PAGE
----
Rice is one of the most important crops in many regions of the world. Because of its characteristics, rice is a crop that fights against a large number of inconveniences, including weeds, which reduce both the quality and quantity of production if not combated properly via quality agricultural practices. In order to solve this problem, the Spanish BASF have opted for a unique service in the market designed to help them apply the best herbicide solution, BASF Experience 2.0. This tool provides help to control the main weeds that attack rice crops.
In this sense, within the BASF 2.0 Experience, and through a collaboration with Cicytex, the Spanish center of scientific and technological investigations, the species suspected of being resistant to herbicides have been identified at the molecular level, presenting the genetic mutation that produces the resistance.
In addition, a real test has been carried out which allows the farmer to know which herbicide to use to keep harmful weeds growth under control.
Good agricultural practices are essential to limit the growth of the harmful weed
BASF insists that the use of good agricultural practices is essential to limit the effect of weeds and their impact on production. In this regard, BASF’s rice marketing manager, Gisela Penas, provides some suggestions based on the analysis of numerous possible scenarios regarding weeds that attack rice crops.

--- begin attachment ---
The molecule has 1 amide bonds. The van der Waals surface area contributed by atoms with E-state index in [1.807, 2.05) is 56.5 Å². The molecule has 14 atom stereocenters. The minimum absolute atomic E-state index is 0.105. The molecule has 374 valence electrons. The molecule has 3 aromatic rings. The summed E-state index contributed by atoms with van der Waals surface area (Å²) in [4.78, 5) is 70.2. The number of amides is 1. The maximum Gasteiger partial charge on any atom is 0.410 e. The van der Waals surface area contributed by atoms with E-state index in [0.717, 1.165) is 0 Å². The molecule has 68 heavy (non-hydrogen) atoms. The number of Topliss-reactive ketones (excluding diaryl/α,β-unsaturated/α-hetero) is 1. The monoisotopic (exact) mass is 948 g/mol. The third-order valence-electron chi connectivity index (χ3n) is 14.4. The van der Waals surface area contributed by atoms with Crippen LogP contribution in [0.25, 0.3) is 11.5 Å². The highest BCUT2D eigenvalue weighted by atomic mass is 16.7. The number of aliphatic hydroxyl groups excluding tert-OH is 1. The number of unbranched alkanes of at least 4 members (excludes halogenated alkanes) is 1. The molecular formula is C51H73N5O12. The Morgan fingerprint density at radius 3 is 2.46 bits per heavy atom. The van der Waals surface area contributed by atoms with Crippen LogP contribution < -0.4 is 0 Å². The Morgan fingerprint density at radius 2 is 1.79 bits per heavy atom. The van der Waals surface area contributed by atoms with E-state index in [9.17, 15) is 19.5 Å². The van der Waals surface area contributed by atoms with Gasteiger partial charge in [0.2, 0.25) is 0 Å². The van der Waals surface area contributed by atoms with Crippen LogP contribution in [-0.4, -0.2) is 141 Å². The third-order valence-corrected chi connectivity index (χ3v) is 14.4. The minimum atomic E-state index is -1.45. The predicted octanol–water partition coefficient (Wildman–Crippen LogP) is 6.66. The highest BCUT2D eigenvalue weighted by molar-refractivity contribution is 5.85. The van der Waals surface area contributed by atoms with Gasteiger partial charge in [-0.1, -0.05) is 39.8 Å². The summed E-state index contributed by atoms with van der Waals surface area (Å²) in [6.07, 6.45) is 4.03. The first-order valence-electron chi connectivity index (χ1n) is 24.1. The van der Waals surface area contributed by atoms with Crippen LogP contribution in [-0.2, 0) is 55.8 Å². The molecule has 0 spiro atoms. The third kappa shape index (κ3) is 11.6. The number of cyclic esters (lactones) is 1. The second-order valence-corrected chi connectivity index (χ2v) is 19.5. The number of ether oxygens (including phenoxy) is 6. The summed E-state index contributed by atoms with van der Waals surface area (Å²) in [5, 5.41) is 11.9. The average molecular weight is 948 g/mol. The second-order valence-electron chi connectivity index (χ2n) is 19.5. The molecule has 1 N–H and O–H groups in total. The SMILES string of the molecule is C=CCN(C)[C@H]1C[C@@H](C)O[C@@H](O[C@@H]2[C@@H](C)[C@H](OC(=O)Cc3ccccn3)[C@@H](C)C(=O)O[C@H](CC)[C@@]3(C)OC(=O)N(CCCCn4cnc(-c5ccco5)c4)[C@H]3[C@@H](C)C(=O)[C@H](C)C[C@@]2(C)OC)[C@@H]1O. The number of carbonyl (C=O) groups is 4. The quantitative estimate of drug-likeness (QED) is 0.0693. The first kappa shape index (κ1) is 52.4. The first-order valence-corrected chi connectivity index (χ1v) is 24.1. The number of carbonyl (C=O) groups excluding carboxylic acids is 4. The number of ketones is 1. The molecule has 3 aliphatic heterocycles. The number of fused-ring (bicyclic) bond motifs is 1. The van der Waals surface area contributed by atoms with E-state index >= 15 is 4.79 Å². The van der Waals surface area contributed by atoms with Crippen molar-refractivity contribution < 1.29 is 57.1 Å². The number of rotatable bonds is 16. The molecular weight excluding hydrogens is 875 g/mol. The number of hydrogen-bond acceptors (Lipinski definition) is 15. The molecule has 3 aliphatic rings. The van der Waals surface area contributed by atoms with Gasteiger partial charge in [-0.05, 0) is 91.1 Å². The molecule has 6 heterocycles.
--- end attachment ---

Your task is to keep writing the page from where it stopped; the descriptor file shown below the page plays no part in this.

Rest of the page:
“The repeated use of herbicides from the same family has led to the emergence of resistance, reducing farmers’ options and making it extremely difficult to control harmful weeds,” she said.
Therefore, a solution to counteract this effect is the alternation of herbicides from different chemical families
“For more than three years we have been analyzing populations of tails that escape the herbicide treatments of the rice crops of Seville [Spain] and we have found that all of them were sensitive to the application of an herbicide which belongs to a different chemical family”, explains Penas.
Another recommendation of the BASF’s expert in rice crops is based on “never forgetting good agricultural practices”, as said before, much less the correct application of herbicides. “It is key to follow the instructions on the product label and have the machinery in good condition,” she explains. In addition, it is essential to use certified seeds, as this would ensure weed-free seeds and a proper fertilizing plan.
Erin VanDyke lives on her family farm and has more than 35 years of hands-on experience with the use of livestock guard dogs for predator control. On their farm, Jan and her family use corgis as herding dogs and have raised Shetland sheep, Fainting goats, Morgan and Trakehner horses, and historic breeds of chickens and turkeys. Erin is also an active beekeeper.